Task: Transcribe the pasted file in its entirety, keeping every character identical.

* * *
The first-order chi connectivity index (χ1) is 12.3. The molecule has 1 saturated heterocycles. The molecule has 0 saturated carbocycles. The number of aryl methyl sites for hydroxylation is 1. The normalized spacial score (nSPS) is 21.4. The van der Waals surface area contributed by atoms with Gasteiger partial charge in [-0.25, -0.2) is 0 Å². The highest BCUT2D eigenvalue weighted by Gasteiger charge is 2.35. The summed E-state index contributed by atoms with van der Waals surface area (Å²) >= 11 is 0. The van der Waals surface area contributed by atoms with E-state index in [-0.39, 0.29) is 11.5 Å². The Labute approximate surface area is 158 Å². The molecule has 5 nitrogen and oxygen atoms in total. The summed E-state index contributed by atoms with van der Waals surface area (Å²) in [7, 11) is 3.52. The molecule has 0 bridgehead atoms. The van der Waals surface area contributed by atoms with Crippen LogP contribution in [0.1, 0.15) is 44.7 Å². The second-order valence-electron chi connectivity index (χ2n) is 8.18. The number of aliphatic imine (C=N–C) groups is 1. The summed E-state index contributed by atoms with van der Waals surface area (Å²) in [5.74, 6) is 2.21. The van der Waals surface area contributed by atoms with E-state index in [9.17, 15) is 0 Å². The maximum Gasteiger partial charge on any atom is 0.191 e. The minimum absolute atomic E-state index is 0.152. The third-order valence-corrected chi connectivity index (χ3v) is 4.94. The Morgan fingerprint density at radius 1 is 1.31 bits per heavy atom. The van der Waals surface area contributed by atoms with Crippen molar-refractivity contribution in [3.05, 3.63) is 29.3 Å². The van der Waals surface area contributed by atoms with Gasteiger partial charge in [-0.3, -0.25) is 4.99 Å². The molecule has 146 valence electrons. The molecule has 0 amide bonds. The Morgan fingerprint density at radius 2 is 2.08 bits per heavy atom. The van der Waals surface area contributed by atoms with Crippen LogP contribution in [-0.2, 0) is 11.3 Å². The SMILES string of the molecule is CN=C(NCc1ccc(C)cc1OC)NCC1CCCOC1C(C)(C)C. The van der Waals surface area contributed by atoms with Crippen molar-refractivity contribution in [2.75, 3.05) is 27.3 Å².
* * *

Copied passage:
The first-order chi connectivity index (χ1) is 12.3. The molecule has 1 saturated heterocycles. The molecule has 0 saturated carbocycles. The number of aryl methyl sites for hydroxylation is 1. The normalized spacial score (nSPS) is 21.4. The van der Waals surface area contributed by atoms with Gasteiger partial charge in [-0.25, -0.2) is 0 Å². The highest BCUT2D eigenvalue weighted by Gasteiger charge is 2.35. The summed E-state index contributed by atoms with van der Waals surface area (Å²) >= 11 is 0. The van der Waals surface area contributed by atoms with E-state index in [-0.39, 0.29) is 11.5 Å². The Labute approximate surface area is 158 Å². The molecule has 5 nitrogen and oxygen atoms in total. The summed E-state index contributed by atoms with van der Waals surface area (Å²) in [7, 11) is 3.52. The molecule has 0 bridgehead atoms. The van der Waals surface area contributed by atoms with Crippen LogP contribution in [0.1, 0.15) is 44.7 Å². The second-order valence-electron chi connectivity index (χ2n) is 8.18. The number of aliphatic imine (C=N–C) groups is 1. The summed E-state index contributed by atoms with van der Waals surface area (Å²) in [5.74, 6) is 2.21. The van der Waals surface area contributed by atoms with E-state index in [9.17, 15) is 0 Å². The maximum Gasteiger partial charge on any atom is 0.191 e. The minimum absolute atomic E-state index is 0.152. The third-order valence-corrected chi connectivity index (χ3v) is 4.94. The Morgan fingerprint density at radius 1 is 1.31 bits per heavy atom. The van der Waals surface area contributed by atoms with Crippen molar-refractivity contribution in [3.05, 3.63) is 29.3 Å². The van der Waals surface area contributed by atoms with Gasteiger partial charge in [-0.3, -0.25) is 4.99 Å². The molecule has 146 valence electrons. The molecule has 0 amide bonds. The Morgan fingerprint density at radius 2 is 2.08 bits per heavy atom. The van der Waals surface area contributed by atoms with Crippen LogP contribution in [-0.2, 0) is 11.3 Å². The SMILES string of the molecule is CN=C(NCc1ccc(C)cc1OC)NCC1CCCOC1C(C)(C)C. The van der Waals surface area contributed by atoms with Crippen molar-refractivity contribution in [2.75, 3.05) is 27.3 Å².